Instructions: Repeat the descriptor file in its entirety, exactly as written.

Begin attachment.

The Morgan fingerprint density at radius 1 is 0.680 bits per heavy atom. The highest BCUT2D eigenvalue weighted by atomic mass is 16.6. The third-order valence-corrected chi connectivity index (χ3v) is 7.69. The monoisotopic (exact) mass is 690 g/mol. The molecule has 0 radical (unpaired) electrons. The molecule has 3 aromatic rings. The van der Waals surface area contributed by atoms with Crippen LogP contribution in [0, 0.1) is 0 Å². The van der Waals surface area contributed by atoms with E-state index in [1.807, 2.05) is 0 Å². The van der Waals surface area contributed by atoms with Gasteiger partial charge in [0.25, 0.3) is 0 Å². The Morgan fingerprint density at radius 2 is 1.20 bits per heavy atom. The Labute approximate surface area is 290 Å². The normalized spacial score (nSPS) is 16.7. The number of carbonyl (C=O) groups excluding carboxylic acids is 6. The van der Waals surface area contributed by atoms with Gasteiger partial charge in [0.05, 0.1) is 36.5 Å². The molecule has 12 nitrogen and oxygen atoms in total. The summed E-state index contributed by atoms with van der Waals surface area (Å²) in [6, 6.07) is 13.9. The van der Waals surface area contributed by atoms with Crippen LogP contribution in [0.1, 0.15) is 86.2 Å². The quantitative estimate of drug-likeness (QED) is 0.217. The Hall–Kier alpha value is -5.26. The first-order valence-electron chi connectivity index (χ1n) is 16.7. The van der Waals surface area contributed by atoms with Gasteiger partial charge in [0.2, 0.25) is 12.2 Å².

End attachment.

The Morgan fingerprint density at radius 1 is 0.680 bits per heavy atom. The highest BCUT2D eigenvalue weighted by atomic mass is 16.6. The third-order valence-corrected chi connectivity index (χ3v) is 7.69. The monoisotopic (exact) mass is 690 g/mol. The molecule has 0 radical (unpaired) electrons. The molecule has 3 aromatic rings. The van der Waals surface area contributed by atoms with Crippen LogP contribution in [0, 0.1) is 0 Å². The van der Waals surface area contributed by atoms with E-state index in [1.807, 2.05) is 0 Å². The van der Waals surface area contributed by atoms with Gasteiger partial charge in [0.25, 0.3) is 0 Å². The Morgan fingerprint density at radius 2 is 1.20 bits per heavy atom. The Labute approximate surface area is 290 Å². The normalized spacial score (nSPS) is 16.7. The number of carbonyl (C=O) groups excluding carboxylic acids is 6. The van der Waals surface area contributed by atoms with Gasteiger partial charge in [0.05, 0.1) is 36.5 Å². The molecule has 12 nitrogen and oxygen atoms in total. The summed E-state index contributed by atoms with van der Waals surface area (Å²) in [6, 6.07) is 13.9. The van der Waals surface area contributed by atoms with Crippen LogP contribution in [0.1, 0.15) is 86.2 Å². The quantitative estimate of drug-likeness (QED) is 0.217. The Hall–Kier alpha value is -5.26. The first-order valence-electron chi connectivity index (χ1n) is 16.7. The van der Waals surface area contributed by atoms with Gasteiger partial charge in [0.2, 0.25) is 12.2 Å².